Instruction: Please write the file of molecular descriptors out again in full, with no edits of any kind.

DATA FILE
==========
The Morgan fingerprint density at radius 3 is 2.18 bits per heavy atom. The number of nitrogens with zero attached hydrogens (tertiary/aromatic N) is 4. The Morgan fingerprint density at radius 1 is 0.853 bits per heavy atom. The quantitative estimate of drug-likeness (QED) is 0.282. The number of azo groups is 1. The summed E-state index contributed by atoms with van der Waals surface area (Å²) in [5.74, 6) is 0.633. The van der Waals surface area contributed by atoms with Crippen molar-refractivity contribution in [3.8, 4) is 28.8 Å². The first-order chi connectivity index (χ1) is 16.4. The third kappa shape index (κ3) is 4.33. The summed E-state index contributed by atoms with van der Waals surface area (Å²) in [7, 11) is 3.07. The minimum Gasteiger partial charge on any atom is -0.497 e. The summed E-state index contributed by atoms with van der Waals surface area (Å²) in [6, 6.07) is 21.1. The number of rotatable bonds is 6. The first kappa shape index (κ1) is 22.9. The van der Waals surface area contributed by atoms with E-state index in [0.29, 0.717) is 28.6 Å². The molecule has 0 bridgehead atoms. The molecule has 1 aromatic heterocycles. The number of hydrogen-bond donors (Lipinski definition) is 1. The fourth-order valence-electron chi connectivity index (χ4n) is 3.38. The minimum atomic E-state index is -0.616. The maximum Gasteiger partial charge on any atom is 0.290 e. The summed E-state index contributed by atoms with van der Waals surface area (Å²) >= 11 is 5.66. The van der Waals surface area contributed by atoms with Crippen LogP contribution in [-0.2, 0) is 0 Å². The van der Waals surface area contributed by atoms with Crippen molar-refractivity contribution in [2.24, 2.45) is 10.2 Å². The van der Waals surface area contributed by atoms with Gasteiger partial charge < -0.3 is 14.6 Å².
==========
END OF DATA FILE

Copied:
The Morgan fingerprint density at radius 3 is 2.18 bits per heavy atom. The number of nitrogens with zero attached hydrogens (tertiary/aromatic N) is 4. The Morgan fingerprint density at radius 1 is 0.853 bits per heavy atom. The quantitative estimate of drug-likeness (QED) is 0.282. The number of azo groups is 1. The summed E-state index contributed by atoms with van der Waals surface area (Å²) in [5.74, 6) is 0.633. The van der Waals surface area contributed by atoms with Crippen molar-refractivity contribution in [3.8, 4) is 28.8 Å². The first-order chi connectivity index (χ1) is 16.4. The third kappa shape index (κ3) is 4.33. The summed E-state index contributed by atoms with van der Waals surface area (Å²) in [7, 11) is 3.07. The minimum Gasteiger partial charge on any atom is -0.497 e. The summed E-state index contributed by atoms with van der Waals surface area (Å²) in [6, 6.07) is 21.1. The number of rotatable bonds is 6. The first kappa shape index (κ1) is 22.9. The van der Waals surface area contributed by atoms with E-state index in [0.29, 0.717) is 28.6 Å². The molecule has 0 bridgehead atoms. The molecule has 1 aromatic heterocycles. The number of hydrogen-bond donors (Lipinski definition) is 1. The fourth-order valence-electron chi connectivity index (χ4n) is 3.38. The minimum atomic E-state index is -0.616. The maximum Gasteiger partial charge on any atom is 0.290 e. The summed E-state index contributed by atoms with van der Waals surface area (Å²) >= 11 is 5.66. The van der Waals surface area contributed by atoms with Crippen LogP contribution in [-0.2, 0) is 0 Å². The van der Waals surface area contributed by atoms with Crippen molar-refractivity contribution in [2.24, 2.45) is 10.2 Å². The van der Waals surface area contributed by atoms with Gasteiger partial charge < -0.3 is 14.6 Å².